Gallery: What's new in New Orleans? Food's future, history represented in restaurant, museum openings
NEW ORLEANS, La. — When hunger hits in the Big Easy, you don't have to look far to find a place to appease your appetite.
Most visitors to this coastal city head to one of four areas: the French Quarter, the place to dine on cafe au lait and beignets at Cafe du Monde or fish amandine at Meauxbar; the Central Business District, home to such favorites as chef John Besh's new restaurant, Lüke; the Garden District, which houses the famous Commander's Palace; and the Freret Street corridor, the hot spot of Uptown New Orleans since Hurricane Katrina.
If you go
* Toups South, 1504 Oretha Castle Haley Blvd. Hours: 11 a.m.-10 p.m. Monday, Wednesday-Thursday, 11 a.m.-11 p.m. Friday-Saturday, 10 a.m.-3 p.m. Sunday (closed Tuesday).
* Roux Carre, 2000 Oretha Castle Haley Blvd. Hours: 11 a.m.-4 p.m. Tuesday-Wednesday, 11 a.m.-8 p.m. Thursday-Saturday, 9 a.m.-4 p.m. Sunday.
* Cafe Reconcile, 1631 Oretha Castle Haley Blvd. Hours: 11 a.m.-2:30 p.m. Monday-Friday.
* John & Bonnie Boyd Hospitality & Culinary Library, 1611 Oretha Castle Haley Blvd. Hours: 11 a.m.-5 p.m. Monday-Friday.
* Southern Food & Beverage Museum, 1504 Oretha Castle Haley Blvd. Hours: 11 a.m.-5:30 p.m. Monday, Wednesday-Sunday (closed Tuesday).
Elsewhere along the boulevard
* Primitivo, 1800 Oretha Castle Haley Blvd., boasts chefs Adolfo Garcia and Nick Martin, who put flame to fork with roasted and smoked meats. The campfire has come of age; just follow your nose. Hours: 3-10 p.m. Monday-Saturday.
* Casa Borrega, 1719 Oretha Castle Haley Blvd., is a fiesta of Mexican favorites that mirror south-of-the-border street fare. Hours: 11 a.m.-9:30 p.m. Tuesday-Thursday, 11 a.m.-10:30 p.m. Friday-Saturday.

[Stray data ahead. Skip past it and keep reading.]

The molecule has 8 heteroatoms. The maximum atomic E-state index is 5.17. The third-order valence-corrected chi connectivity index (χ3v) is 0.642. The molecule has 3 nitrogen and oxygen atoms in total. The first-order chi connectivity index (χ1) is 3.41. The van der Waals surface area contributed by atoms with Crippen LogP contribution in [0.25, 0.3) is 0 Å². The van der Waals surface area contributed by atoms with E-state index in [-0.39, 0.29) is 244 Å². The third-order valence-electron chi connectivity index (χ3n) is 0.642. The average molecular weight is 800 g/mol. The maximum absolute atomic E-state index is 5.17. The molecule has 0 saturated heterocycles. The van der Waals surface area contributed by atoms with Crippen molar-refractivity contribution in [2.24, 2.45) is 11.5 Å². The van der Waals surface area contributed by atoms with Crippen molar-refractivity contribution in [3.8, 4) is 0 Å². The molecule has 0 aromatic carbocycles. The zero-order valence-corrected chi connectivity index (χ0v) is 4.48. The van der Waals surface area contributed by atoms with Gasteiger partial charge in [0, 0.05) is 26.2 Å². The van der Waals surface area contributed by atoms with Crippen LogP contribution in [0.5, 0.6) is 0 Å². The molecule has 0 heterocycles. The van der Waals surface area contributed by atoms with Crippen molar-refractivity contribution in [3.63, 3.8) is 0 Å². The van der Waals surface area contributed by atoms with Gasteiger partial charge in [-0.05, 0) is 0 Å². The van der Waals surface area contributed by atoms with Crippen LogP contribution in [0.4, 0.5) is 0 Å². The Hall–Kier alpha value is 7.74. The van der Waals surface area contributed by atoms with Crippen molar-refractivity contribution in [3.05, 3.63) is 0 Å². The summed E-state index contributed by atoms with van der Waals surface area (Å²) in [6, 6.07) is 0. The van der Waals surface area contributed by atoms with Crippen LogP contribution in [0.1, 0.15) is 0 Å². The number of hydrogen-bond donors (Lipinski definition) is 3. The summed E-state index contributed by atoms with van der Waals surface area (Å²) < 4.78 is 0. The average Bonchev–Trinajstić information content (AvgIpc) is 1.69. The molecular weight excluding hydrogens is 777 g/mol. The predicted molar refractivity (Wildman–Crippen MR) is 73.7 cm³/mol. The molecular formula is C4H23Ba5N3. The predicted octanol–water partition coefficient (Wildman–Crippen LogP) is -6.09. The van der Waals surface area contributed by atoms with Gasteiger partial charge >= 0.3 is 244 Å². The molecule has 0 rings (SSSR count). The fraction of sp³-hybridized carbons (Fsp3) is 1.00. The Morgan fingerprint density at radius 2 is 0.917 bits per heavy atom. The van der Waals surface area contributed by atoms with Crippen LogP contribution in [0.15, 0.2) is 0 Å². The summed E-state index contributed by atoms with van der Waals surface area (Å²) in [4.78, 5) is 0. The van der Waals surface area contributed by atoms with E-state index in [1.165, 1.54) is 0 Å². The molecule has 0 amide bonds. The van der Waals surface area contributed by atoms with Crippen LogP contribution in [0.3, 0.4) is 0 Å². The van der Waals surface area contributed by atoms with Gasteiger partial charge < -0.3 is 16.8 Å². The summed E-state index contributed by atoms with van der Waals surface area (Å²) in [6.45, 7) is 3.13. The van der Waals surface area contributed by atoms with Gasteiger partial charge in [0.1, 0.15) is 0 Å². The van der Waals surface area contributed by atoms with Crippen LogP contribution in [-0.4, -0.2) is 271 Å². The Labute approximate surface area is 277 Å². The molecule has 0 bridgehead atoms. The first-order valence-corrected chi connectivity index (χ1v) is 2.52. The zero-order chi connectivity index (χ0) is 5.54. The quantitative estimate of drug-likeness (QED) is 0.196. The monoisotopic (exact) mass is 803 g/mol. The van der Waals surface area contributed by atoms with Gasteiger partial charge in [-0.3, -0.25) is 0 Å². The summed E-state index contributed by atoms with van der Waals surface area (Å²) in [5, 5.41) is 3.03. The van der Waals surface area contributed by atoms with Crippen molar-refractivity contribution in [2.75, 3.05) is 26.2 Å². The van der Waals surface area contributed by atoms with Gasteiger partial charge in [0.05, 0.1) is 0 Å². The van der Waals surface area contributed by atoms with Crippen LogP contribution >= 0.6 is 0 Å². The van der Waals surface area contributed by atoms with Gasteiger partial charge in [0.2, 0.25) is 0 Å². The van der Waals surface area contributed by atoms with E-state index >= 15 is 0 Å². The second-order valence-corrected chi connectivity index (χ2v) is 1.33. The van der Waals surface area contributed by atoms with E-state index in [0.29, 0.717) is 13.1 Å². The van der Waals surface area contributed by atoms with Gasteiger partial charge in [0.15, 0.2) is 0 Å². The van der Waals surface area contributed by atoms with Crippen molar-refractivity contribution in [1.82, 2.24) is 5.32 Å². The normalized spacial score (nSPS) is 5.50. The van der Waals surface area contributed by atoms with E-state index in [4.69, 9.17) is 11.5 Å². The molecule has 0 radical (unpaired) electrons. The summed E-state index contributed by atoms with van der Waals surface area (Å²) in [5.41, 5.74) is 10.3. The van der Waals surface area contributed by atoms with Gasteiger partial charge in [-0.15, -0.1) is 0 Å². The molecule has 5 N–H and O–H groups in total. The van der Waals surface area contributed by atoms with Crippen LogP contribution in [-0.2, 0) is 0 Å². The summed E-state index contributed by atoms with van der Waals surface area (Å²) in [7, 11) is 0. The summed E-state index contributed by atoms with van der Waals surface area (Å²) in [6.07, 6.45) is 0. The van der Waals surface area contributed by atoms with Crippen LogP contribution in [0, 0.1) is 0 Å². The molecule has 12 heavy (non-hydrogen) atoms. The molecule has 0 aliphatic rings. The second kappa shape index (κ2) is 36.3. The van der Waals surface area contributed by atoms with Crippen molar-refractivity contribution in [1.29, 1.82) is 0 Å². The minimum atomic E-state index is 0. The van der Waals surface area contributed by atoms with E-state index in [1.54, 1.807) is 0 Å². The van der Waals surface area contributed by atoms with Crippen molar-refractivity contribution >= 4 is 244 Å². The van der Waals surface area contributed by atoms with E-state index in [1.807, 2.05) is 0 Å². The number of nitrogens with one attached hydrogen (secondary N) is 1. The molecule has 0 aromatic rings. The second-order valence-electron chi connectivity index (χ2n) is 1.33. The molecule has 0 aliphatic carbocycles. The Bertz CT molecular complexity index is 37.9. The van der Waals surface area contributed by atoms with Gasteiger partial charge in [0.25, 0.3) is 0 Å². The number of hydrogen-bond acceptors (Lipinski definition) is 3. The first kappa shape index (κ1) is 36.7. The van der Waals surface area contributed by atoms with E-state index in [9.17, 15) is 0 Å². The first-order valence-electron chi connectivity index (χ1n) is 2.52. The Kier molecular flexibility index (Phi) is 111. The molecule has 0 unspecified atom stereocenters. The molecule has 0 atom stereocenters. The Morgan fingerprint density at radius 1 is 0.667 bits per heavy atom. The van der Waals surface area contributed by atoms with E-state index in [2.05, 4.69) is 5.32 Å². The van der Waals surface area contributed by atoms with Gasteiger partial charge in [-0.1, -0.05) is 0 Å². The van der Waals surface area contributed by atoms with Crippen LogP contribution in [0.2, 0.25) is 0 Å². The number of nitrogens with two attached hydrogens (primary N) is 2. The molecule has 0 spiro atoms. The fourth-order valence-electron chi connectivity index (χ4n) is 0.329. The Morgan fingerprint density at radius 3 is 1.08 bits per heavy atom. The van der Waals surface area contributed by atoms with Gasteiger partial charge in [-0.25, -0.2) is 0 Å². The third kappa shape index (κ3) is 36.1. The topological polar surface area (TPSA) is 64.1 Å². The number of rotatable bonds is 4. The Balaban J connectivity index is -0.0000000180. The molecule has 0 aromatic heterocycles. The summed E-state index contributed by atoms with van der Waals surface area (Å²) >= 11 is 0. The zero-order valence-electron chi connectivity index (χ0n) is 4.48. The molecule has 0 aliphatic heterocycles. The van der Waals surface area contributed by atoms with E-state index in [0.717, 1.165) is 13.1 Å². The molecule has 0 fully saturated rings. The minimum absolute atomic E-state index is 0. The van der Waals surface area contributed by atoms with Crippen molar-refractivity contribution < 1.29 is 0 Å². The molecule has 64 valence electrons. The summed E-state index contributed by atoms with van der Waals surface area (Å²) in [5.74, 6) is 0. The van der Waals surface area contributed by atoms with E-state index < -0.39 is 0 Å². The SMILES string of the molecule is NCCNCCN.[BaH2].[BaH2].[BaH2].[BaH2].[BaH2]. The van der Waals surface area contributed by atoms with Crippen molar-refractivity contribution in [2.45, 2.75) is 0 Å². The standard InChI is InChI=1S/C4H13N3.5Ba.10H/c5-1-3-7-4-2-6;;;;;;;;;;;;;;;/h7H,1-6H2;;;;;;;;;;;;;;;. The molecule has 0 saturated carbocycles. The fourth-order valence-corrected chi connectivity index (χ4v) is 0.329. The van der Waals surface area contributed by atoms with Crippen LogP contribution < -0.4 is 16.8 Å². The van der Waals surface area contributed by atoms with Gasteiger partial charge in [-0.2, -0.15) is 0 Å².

Now, the city has a new dining destination: Central City's Oretha Castle Haley neighborhood. Acclaimed by locals, the neighborhood remains largely undiscovered by tourists and, until recently, was a place "you wouldn't venture after dark," admits chef Joe Smith, a New Orleans native.
Encompassing an area originally known as Dryades Street, the neighborhood has a checkered history. When segregation was still part of everyday life in New Orleans, the neighborhood flourished with African-American businesses. More recently, Dryades Street had become a haven for drug dealers and prostitutes.
"There was not one single business that opened for blocks around for a long, long time," Smith says.
But that's all changed. Community leaders and others have seen a renaissance slowly take shape. The new direction included renaming the street to honor leading civil-rights activist and New Orleans native Oretha Castle Haley.
Part of the cultural rebirth can be traced to the opening of Cafe Reconcile by Jesuit priests wanting to give neighborhood youth a sense of direction and purpose.
Within a year, the youth center morphed into a place where at-risk teens could learn about the restaurant business. They found plenty of support within New Orleans' strong food culture, with many talented chefs willing to support the venture, including TV personalities Emeril Lagasse and John Besh.
Cafe Reconcile continues to offer kids a chance to make it in the industry through a six-week training program that prepares them for work in area restaurants. The youth receive classroom training, then move on to work in the cafe kitchen and the cafe itself, a lunch place for regional Southern fare, such as po' boys, gumbo and catfish with crawfish sauce.
Smith is a graduate of the Cafe Reconcile program and now one of its chefs.
"Cafe Reconcile is my heart," he says. "It's my passion. It's my mission."
Across the street, business is brewing at Roux Carre, a restaurant incubator that opened in 2014. It's a nonprofit venue committed to providing a place where women and minority restaurateurs can get a start on their way to owning a brick-and-mortar establishment.